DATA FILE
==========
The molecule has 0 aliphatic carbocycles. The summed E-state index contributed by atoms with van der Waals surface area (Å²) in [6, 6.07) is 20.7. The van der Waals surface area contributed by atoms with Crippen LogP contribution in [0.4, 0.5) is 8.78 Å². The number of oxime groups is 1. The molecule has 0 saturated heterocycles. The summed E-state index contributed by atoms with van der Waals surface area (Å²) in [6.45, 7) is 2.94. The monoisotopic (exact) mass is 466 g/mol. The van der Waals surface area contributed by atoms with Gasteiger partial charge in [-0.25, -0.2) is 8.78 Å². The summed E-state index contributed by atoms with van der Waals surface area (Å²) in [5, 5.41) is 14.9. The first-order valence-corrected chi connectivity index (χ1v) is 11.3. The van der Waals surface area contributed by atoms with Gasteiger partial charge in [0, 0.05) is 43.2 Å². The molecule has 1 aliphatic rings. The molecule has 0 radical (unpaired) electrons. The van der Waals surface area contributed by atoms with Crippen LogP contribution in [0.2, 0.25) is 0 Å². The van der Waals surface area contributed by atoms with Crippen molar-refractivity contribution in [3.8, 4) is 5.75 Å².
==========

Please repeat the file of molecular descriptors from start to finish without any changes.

The molecule has 0 aliphatic carbocycles. The summed E-state index contributed by atoms with van der Waals surface area (Å²) in [6, 6.07) is 20.7. The van der Waals surface area contributed by atoms with Crippen LogP contribution in [0.4, 0.5) is 8.78 Å². The number of oxime groups is 1. The molecule has 0 saturated heterocycles. The summed E-state index contributed by atoms with van der Waals surface area (Å²) in [6.45, 7) is 2.94. The monoisotopic (exact) mass is 466 g/mol. The van der Waals surface area contributed by atoms with Gasteiger partial charge in [-0.25, -0.2) is 8.78 Å². The summed E-state index contributed by atoms with van der Waals surface area (Å²) in [5, 5.41) is 14.9. The first-order valence-corrected chi connectivity index (χ1v) is 11.3. The van der Waals surface area contributed by atoms with Gasteiger partial charge in [0, 0.05) is 43.2 Å². The molecule has 1 aliphatic rings. The molecule has 0 radical (unpaired) electrons. The van der Waals surface area contributed by atoms with Crippen LogP contribution in [0.2, 0.25) is 0 Å². The van der Waals surface area contributed by atoms with Crippen molar-refractivity contribution in [3.8, 4) is 5.75 Å².